TC’s Understanding Fiscal Responsibility curriculum is launched
On May 2, 2012, Teachers College hosted the launch of a new high school curriculum on Understanding Fiscal Responsibility. The event created a platform for conversation among leading policy analysts, educators, and economists on how to engage students in the nation’s fiscal challenges. The curriculum, created by TC faculty and students, is designed to explore issues around the federal budget and national debt.
Dr. Anand Marri, Professor of Social Studies and Education at TC, is the project leader and principal investigator of the Understanding Fiscal Responsibility project. He hopes the launch will create an awareness for educators across the country of not only the existence of this new curriculum, but of the importance of teaching kids about these issues.
Often times, Dr. Marri explains, there is a division between teaching about economics and teaching social studies, one that he feels should be broken down. “I think what happens with a lot of work in public policy and economics education is people think it’s just for economists or for people who are not necessarily interested in what happens in social studies and civics classrooms. We want to say that it is connected, that to be a civically engaged citizen you should have economic literacy.”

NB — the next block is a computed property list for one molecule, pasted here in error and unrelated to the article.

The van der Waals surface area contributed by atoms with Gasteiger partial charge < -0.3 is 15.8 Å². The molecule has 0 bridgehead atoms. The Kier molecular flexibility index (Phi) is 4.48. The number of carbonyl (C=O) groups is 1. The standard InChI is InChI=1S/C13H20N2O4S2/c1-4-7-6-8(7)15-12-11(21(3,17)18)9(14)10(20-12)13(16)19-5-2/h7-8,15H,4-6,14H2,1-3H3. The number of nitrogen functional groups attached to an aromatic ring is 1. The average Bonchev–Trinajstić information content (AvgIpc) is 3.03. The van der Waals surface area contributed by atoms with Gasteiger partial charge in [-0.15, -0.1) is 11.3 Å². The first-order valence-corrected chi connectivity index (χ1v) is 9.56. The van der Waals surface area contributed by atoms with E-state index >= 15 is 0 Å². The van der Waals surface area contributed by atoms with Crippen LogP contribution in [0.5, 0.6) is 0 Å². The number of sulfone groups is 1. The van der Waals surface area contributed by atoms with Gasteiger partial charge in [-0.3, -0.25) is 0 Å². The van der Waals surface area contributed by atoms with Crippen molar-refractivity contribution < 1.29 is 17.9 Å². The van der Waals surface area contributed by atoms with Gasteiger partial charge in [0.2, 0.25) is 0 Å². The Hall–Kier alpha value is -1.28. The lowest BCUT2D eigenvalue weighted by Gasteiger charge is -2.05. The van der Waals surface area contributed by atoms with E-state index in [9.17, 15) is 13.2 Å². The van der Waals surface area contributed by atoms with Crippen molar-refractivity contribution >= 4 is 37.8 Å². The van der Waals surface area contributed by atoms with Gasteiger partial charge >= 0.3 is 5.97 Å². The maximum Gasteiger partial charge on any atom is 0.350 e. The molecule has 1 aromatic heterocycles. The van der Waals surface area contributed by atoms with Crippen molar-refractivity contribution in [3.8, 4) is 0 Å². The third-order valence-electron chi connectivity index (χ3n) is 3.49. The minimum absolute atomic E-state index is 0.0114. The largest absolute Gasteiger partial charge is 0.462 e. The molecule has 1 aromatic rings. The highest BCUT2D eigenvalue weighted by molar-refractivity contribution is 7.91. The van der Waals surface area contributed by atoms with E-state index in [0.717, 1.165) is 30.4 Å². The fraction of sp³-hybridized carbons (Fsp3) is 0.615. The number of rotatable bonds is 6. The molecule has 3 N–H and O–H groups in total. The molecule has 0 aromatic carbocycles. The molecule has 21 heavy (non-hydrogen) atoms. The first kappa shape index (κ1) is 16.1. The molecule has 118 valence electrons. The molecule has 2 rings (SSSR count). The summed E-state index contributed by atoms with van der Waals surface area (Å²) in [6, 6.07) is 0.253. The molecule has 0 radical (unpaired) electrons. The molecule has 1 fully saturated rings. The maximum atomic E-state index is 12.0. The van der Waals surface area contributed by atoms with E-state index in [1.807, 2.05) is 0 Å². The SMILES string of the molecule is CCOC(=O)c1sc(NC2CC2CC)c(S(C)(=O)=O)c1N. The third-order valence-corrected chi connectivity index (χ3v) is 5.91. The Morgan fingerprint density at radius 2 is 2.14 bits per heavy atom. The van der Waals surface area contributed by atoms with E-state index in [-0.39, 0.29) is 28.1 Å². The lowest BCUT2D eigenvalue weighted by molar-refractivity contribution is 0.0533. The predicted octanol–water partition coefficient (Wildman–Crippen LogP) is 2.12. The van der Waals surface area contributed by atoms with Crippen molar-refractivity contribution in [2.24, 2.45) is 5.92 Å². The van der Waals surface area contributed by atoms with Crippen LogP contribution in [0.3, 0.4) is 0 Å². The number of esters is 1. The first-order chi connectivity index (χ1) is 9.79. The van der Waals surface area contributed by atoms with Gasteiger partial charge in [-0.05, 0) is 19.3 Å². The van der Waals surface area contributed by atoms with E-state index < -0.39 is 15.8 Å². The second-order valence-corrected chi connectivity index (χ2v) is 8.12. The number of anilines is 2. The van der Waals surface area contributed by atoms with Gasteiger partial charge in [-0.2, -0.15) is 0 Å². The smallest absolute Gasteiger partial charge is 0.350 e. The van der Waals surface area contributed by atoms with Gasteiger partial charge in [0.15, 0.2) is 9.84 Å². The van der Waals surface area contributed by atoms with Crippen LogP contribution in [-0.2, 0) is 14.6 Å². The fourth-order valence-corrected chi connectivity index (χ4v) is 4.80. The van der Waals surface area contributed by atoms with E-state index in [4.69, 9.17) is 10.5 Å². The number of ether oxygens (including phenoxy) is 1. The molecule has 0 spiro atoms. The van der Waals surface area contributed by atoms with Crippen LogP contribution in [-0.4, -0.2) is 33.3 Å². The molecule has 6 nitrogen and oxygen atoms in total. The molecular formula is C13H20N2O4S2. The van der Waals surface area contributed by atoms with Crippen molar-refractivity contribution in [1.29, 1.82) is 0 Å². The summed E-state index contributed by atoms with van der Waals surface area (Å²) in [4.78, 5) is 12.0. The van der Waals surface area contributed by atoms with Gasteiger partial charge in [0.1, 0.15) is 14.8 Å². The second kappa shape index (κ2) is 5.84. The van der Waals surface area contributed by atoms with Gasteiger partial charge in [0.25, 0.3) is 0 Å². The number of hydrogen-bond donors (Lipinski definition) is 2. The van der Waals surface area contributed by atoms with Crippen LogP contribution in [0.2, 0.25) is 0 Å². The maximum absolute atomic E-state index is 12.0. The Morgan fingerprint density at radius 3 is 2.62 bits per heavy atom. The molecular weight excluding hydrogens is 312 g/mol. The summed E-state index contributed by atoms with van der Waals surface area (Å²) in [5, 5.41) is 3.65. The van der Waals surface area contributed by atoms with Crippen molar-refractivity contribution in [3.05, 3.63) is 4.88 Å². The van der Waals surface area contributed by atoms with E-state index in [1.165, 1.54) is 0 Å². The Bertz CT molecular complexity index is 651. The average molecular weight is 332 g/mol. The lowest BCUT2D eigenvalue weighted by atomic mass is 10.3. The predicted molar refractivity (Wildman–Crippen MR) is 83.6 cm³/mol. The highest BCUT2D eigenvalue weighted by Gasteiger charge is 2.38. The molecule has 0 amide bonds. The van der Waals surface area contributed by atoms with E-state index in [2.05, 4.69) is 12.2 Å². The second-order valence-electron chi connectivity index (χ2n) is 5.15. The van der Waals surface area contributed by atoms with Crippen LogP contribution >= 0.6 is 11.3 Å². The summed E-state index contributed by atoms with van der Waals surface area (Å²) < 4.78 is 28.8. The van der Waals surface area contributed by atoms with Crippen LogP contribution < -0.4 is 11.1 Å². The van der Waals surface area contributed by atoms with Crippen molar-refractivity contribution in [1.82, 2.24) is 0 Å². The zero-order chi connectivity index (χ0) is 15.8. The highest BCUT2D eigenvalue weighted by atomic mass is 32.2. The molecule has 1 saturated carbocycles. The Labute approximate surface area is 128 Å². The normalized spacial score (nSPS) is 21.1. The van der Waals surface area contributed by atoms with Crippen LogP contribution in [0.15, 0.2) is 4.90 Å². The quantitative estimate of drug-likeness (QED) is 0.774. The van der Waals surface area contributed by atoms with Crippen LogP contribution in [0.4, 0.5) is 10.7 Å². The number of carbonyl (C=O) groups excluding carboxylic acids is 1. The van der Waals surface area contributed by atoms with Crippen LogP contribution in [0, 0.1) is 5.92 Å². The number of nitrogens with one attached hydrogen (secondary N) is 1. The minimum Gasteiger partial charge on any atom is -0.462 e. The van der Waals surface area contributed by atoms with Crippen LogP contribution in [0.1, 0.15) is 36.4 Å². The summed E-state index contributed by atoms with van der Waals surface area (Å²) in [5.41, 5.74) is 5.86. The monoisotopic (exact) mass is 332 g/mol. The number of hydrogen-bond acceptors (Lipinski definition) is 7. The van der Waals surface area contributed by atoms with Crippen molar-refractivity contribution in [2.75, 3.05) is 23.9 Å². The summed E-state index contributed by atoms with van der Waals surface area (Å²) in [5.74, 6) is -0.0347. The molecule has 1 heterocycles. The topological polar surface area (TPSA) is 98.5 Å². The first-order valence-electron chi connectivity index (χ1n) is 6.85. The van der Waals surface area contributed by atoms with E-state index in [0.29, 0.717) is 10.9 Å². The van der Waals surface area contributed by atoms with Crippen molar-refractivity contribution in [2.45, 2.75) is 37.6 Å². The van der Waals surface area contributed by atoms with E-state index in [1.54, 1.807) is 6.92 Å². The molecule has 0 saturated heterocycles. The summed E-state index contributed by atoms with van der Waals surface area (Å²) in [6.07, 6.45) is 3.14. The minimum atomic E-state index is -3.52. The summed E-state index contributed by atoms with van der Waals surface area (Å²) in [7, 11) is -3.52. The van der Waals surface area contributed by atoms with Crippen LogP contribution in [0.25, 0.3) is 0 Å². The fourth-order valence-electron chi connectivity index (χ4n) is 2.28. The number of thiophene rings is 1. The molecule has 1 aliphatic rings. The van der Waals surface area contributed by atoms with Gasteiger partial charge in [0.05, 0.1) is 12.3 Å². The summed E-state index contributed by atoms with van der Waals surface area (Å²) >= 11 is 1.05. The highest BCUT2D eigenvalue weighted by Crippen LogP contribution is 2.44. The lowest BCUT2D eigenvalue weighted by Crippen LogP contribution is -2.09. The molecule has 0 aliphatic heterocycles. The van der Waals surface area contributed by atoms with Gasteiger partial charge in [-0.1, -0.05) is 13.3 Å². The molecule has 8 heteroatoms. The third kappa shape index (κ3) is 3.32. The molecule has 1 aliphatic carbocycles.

The launch brought together a number of special guests, including Peter Orszag, Vice Chairman of Global Banking at Citigroup and former Director of the Office of Management and Budget in the Obama Administration, and Peter G. Peterson, whose foundation is responsible for the three-year $2.45 million grant that is making the development and distribution of this curriculum possible.
Additionally, Kathryn Swallow, a teacher who has piloted the curriculum at the Community School for Social Justice in the South Bronx, shared how she has integrated math to teach about tax rates in her social studies classroom and how it has impacted her students.
Dr. Marri asserts that implementing fiscal education into the high school curriculum is critical. “Some people will say, ‘Oh, the kids shouldn’t learn about this,’ but we’re saying, ‘Why shouldn’t kids learn about the federal budget? It affects their lives.’”
The first ten lessons of the curriculum are now available on the Understanding Fiscal Responsibility website and more will continuously be posted. After registering on the site for free, all resources are free and ready to use.